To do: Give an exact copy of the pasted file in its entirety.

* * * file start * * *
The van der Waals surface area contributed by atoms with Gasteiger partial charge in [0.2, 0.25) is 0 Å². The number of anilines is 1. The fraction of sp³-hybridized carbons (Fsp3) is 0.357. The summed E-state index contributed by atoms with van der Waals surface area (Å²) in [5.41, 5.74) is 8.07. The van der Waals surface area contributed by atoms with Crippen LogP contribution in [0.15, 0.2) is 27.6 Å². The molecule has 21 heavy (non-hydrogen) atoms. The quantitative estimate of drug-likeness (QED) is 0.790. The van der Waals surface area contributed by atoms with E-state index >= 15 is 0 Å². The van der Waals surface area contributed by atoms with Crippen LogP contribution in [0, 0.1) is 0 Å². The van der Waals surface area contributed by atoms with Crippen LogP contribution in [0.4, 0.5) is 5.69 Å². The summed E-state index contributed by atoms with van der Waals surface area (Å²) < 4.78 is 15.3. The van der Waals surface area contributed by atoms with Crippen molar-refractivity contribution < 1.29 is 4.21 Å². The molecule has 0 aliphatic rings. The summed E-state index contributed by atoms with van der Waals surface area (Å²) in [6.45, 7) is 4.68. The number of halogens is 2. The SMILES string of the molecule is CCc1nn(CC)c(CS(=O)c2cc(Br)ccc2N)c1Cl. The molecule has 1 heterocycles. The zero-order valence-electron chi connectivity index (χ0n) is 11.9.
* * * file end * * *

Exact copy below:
The van der Waals surface area contributed by atoms with Gasteiger partial charge in [0.2, 0.25) is 0 Å². The number of anilines is 1. The fraction of sp³-hybridized carbons (Fsp3) is 0.357. The summed E-state index contributed by atoms with van der Waals surface area (Å²) in [5.41, 5.74) is 8.07. The van der Waals surface area contributed by atoms with Crippen LogP contribution in [0.15, 0.2) is 27.6 Å². The molecule has 21 heavy (non-hydrogen) atoms. The quantitative estimate of drug-likeness (QED) is 0.790. The van der Waals surface area contributed by atoms with E-state index >= 15 is 0 Å². The van der Waals surface area contributed by atoms with Crippen LogP contribution in [0, 0.1) is 0 Å². The van der Waals surface area contributed by atoms with Crippen LogP contribution in [0.4, 0.5) is 5.69 Å². The summed E-state index contributed by atoms with van der Waals surface area (Å²) < 4.78 is 15.3. The van der Waals surface area contributed by atoms with Crippen molar-refractivity contribution < 1.29 is 4.21 Å². The molecule has 0 aliphatic rings. The summed E-state index contributed by atoms with van der Waals surface area (Å²) in [6.45, 7) is 4.68. The number of halogens is 2. The SMILES string of the molecule is CCc1nn(CC)c(CS(=O)c2cc(Br)ccc2N)c1Cl. The molecule has 1 heterocycles. The zero-order valence-electron chi connectivity index (χ0n) is 11.9.